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Developments in Diabetology in 2016

Published Online: December 23rd 2016 US Endocrinology, 2016;12(2):78–80 DOI: https://doi.org/10.17925/USE.2016.12.02.78
Authors: Sanjay Kalra
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Abstract:
Overview

Two major trials, LEADER and SUSTAIN 6, published in 2016, reported the cardiovascular and microvascular benefits of liraglutide and semaglutide respectively. This communication describes the results of these trials, and analyses the subtle differences in their outcomes. While semaglutide significantly reduces the risk of non-fatal myocardial infarction (primary prevention), liraglutide reduces the risk of all-cause mortality and cardiovascular mortality (secondary prevention). Both drugs significantly improve renal outcomes, but semaglutide increased the risk of retinal events. The time taken to achieve benefit was much less (4-6 months) with semaglutide than with liraglutide (12–18 months). LEADER and SUSTAIN 6 have made 2016 a landmark year in the history of diabetes care. Their positive results will help promote better, comprehensive diabetes care, using minimal drugs (therapeutic parsimony), encourage use of rational combinations to improve outcomes, and stimulate exaptation of these drugs for non-glycemic purposes.

Keywords

GLP1RA, long acting GLP1RA, liraglutide, semaglutide, LEADER, SUSTAIN6, cardiovascular outcome trials

Article:

2016 has been a landmark year for diabetology. While the last decade has seen various pharmacological advances, 2016 stands out for consolidation of existing drugs. Not one, but two, glucose-lowering molecules demonstrated beneficial effects on cardiovascular health this year. These drugs have also been able to show renal safety and benefit in diabetes.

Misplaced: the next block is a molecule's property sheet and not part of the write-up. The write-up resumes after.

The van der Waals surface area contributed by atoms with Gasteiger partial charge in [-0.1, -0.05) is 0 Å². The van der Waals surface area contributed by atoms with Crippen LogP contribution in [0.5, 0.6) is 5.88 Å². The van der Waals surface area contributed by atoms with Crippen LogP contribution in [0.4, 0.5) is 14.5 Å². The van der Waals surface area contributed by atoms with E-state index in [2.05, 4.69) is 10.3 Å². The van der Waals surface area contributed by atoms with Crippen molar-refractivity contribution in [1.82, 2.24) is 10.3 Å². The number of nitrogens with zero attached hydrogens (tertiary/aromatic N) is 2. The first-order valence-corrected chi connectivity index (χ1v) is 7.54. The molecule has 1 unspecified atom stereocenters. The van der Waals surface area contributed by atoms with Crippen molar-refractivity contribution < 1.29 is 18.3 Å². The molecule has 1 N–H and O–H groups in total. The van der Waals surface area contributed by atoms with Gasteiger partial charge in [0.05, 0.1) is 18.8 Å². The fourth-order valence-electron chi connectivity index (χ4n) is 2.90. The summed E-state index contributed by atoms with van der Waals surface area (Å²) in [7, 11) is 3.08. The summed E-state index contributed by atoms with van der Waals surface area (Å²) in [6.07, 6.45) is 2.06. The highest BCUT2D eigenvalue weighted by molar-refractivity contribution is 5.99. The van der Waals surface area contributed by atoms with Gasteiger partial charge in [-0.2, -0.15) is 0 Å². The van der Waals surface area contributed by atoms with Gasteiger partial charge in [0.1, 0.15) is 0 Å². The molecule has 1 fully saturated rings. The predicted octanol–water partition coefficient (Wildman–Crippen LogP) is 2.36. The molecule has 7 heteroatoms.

A tale of two trials
The Liraglutide Effect and Action in Diabetes: Evaluation of Cardiovascular Outcome Results—A Long Term Evaluation (LEADER) trial proved the cardiovascular benefit of liraglutide when used in participants with diabetes at high risk of, or established, cardiovascular disease (CVD).1 Liraglutide use was associated with a lower risk of cardiovascular mortality and lower all-cause mortality (see Tables 1 and 2). A 13% reduction of the primary endpoint (hazard ratio [HR] 0.87; 95% confidence interval [CI], 0.78–0.97; p<0.001 for non-inferiority; p=0.01 for superiority) for liraglutide-treated compared to placebo-treated subjects. For the individual components of the primary endpoint, 22% reduction of cardiovascular death (HR 0.78; 95% CI, 0.66–0.93; p=0.007) was noted. Reduction in nonfatal stroke and non-fatal myocardial infarction (MI) was noted. Non-significant reductions of nonfatal myocardial infarction (HR 0.88; 95% CI, 0.75–1.03; p=0.11) and non-fatal stroke (HR 0.89; 95% CI, 0.72–1.11; p=0.30) were found. For the expanded cardiovascular (CV) endpoint, there was a 12% reduced risk (HR 0.88; 95% CI, 0.81–0.96; p=0.005). There was a non-significantly reduced risk of hospitalization for heart failure (HR 0.87; 95% CI, 0.73–1.05; p=0.14).

There was also a lower risk of renal events. A 16% reduction in the composite microvascular endpoint (HR 0.84; 95% CI, 0.67–0.92; p=0.02) for liraglutide-treated versus placebo-treated subjects in which 22% reduction in the risk of the composite nephropathy outcome (HR 0.78; 95% CI, 0.73–0.97; p=0.003) was demonstrated.